A portion of a ‘fatberg’ exhibited at the Museum of London has helped to boost visitor numbers, according to curators, and has become the attraction’s most popular item.
The unusual exhibition is intended to highlight the challenges of properly disposing of waste in London and other cities.
Revolting and fascinating
The piece – taken from a much larger lump of congealed fat, oil and other household waste measuring over 250 metres (820 feet) long and weighing 130 tonnes – went on display on Tuesday 26 June, and will be shown until Sunday 1 July.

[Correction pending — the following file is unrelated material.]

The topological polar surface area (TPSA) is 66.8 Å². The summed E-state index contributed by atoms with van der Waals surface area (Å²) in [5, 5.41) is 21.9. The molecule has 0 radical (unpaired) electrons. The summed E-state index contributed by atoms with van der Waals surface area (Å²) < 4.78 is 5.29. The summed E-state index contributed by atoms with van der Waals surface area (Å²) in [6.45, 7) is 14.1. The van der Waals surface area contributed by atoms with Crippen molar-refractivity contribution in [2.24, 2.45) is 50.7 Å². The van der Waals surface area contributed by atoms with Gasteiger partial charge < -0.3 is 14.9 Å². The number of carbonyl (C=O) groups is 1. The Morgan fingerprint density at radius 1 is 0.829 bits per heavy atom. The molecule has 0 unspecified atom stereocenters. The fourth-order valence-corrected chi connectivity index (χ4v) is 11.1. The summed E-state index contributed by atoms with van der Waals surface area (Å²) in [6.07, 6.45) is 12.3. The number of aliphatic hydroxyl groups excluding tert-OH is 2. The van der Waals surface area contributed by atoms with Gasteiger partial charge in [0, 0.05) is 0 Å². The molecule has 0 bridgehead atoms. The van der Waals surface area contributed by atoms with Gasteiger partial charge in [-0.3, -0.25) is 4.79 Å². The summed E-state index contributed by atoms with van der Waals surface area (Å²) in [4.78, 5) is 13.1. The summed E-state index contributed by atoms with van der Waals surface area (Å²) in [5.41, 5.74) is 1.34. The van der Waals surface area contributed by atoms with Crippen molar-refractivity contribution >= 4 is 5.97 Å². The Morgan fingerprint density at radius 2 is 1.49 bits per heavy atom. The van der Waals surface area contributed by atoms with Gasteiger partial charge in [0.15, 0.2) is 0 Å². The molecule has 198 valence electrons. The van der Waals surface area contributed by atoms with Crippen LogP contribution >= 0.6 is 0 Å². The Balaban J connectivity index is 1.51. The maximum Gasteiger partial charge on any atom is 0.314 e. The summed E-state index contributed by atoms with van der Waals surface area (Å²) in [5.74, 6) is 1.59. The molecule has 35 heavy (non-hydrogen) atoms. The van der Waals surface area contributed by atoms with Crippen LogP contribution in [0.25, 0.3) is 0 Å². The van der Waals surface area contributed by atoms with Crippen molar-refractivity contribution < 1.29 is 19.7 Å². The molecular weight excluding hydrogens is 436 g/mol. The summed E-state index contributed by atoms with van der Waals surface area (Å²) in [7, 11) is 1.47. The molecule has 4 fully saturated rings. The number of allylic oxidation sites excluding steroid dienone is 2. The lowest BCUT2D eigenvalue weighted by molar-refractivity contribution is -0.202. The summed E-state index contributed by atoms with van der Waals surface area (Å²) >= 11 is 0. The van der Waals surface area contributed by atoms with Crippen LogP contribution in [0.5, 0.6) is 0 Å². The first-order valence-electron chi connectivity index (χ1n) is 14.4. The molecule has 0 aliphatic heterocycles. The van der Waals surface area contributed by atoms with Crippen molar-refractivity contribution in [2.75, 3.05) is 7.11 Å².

Discovered in the sewers of London’s Whitechapel area, the original fatberg took nine weeks to break up with drills.
According to curator Vyki Sparkes, the fatberg slice has prompted a “marked increase” in footfall, but the object has begun to deteriorate inside the museum.
As a result of its popularity, the collections committee will decide next month whether to preserve the fatberg or to dispose of it. If preserved, the artefact will either be kept in storage or out on display.
The remainder of the ‘parent’ fatberg has already been chopped up and converted into biodiesel.